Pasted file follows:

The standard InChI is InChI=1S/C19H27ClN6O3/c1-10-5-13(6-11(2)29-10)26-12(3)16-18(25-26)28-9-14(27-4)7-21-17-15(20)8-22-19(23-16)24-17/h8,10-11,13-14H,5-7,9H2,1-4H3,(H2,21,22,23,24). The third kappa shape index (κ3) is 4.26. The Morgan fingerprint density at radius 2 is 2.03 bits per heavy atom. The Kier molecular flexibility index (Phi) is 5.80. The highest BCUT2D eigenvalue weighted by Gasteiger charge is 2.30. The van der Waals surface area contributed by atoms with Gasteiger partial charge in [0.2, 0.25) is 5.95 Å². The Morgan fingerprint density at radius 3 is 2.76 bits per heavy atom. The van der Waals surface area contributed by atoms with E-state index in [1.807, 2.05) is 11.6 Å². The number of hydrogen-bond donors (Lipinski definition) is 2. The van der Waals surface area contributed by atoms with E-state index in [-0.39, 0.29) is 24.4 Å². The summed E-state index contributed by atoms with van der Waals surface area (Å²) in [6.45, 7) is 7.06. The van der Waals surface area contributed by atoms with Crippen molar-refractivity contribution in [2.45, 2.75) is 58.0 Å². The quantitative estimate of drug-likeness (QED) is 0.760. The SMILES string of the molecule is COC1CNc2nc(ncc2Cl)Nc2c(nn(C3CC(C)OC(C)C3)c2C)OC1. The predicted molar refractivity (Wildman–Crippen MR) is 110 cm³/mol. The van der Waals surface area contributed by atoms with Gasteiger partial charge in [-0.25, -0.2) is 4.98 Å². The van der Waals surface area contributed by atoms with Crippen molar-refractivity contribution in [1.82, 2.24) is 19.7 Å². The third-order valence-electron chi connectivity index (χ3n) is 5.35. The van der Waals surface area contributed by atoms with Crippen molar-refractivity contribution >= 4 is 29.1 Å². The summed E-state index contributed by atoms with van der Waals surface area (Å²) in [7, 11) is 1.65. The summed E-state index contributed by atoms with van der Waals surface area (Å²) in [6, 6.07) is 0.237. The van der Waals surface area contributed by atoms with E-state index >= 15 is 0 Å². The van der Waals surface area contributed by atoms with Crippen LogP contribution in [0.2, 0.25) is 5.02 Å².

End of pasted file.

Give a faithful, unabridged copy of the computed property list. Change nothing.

The standard InChI is InChI=1S/C19H27ClN6O3/c1-10-5-13(6-11(2)29-10)26-12(3)16-18(25-26)28-9-14(27-4)7-21-17-15(20)8-22-19(23-16)24-17/h8,10-11,13-14H,5-7,9H2,1-4H3,(H2,21,22,23,24). The third kappa shape index (κ3) is 4.26. The Morgan fingerprint density at radius 2 is 2.03 bits per heavy atom. The Kier molecular flexibility index (Phi) is 5.80. The highest BCUT2D eigenvalue weighted by Gasteiger charge is 2.30. The van der Waals surface area contributed by atoms with Gasteiger partial charge in [0.2, 0.25) is 5.95 Å². The Morgan fingerprint density at radius 3 is 2.76 bits per heavy atom. The van der Waals surface area contributed by atoms with E-state index in [1.807, 2.05) is 11.6 Å². The number of hydrogen-bond donors (Lipinski definition) is 2. The van der Waals surface area contributed by atoms with E-state index in [-0.39, 0.29) is 24.4 Å². The summed E-state index contributed by atoms with van der Waals surface area (Å²) in [6.45, 7) is 7.06. The van der Waals surface area contributed by atoms with Crippen molar-refractivity contribution in [2.45, 2.75) is 58.0 Å². The quantitative estimate of drug-likeness (QED) is 0.760. The SMILES string of the molecule is COC1CNc2nc(ncc2Cl)Nc2c(nn(C3CC(C)OC(C)C3)c2C)OC1. The predicted molar refractivity (Wildman–Crippen MR) is 110 cm³/mol. The van der Waals surface area contributed by atoms with Gasteiger partial charge in [-0.25, -0.2) is 4.98 Å². The van der Waals surface area contributed by atoms with Crippen molar-refractivity contribution in [1.82, 2.24) is 19.7 Å². The third-order valence-electron chi connectivity index (χ3n) is 5.35. The van der Waals surface area contributed by atoms with Crippen molar-refractivity contribution >= 4 is 29.1 Å². The summed E-state index contributed by atoms with van der Waals surface area (Å²) in [7, 11) is 1.65. The summed E-state index contributed by atoms with van der Waals surface area (Å²) in [6, 6.07) is 0.237. The van der Waals surface area contributed by atoms with E-state index >= 15 is 0 Å². The van der Waals surface area contributed by atoms with Crippen LogP contribution in [0.2, 0.25) is 5.02 Å².